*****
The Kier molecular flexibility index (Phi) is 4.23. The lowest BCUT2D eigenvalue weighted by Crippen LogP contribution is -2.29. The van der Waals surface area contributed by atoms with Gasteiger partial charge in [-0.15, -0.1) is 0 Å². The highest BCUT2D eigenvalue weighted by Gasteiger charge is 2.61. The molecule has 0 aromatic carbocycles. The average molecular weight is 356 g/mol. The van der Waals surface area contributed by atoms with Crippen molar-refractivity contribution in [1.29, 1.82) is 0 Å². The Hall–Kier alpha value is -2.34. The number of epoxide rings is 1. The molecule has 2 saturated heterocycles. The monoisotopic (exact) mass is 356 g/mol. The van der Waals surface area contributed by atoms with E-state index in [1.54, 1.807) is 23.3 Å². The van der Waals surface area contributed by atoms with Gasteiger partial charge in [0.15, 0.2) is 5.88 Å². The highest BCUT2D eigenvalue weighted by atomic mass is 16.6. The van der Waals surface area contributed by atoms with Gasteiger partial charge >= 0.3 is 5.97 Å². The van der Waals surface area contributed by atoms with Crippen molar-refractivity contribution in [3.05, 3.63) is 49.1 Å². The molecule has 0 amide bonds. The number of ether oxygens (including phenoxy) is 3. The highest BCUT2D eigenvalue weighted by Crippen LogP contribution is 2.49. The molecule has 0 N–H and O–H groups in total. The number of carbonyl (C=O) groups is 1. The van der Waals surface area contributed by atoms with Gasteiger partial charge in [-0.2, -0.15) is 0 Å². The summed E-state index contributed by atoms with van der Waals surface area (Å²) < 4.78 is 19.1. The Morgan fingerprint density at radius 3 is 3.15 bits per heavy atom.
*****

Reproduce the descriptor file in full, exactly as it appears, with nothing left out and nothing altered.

The Kier molecular flexibility index (Phi) is 4.23. The lowest BCUT2D eigenvalue weighted by Crippen LogP contribution is -2.29. The van der Waals surface area contributed by atoms with Gasteiger partial charge in [-0.15, -0.1) is 0 Å². The highest BCUT2D eigenvalue weighted by Gasteiger charge is 2.61. The molecule has 0 aromatic carbocycles. The average molecular weight is 356 g/mol. The van der Waals surface area contributed by atoms with Crippen molar-refractivity contribution in [1.29, 1.82) is 0 Å². The Hall–Kier alpha value is -2.34. The number of epoxide rings is 1. The molecule has 2 saturated heterocycles. The monoisotopic (exact) mass is 356 g/mol. The van der Waals surface area contributed by atoms with E-state index in [1.54, 1.807) is 23.3 Å². The van der Waals surface area contributed by atoms with Gasteiger partial charge in [0.15, 0.2) is 5.88 Å². The highest BCUT2D eigenvalue weighted by atomic mass is 16.6. The van der Waals surface area contributed by atoms with Gasteiger partial charge >= 0.3 is 5.97 Å². The van der Waals surface area contributed by atoms with Crippen molar-refractivity contribution in [3.05, 3.63) is 49.1 Å². The molecule has 0 amide bonds. The number of ether oxygens (including phenoxy) is 3. The highest BCUT2D eigenvalue weighted by Crippen LogP contribution is 2.49. The molecule has 0 N–H and O–H groups in total. The number of carbonyl (C=O) groups is 1. The van der Waals surface area contributed by atoms with Gasteiger partial charge in [-0.2, -0.15) is 0 Å². The summed E-state index contributed by atoms with van der Waals surface area (Å²) < 4.78 is 19.1. The Morgan fingerprint density at radius 3 is 3.15 bits per heavy atom.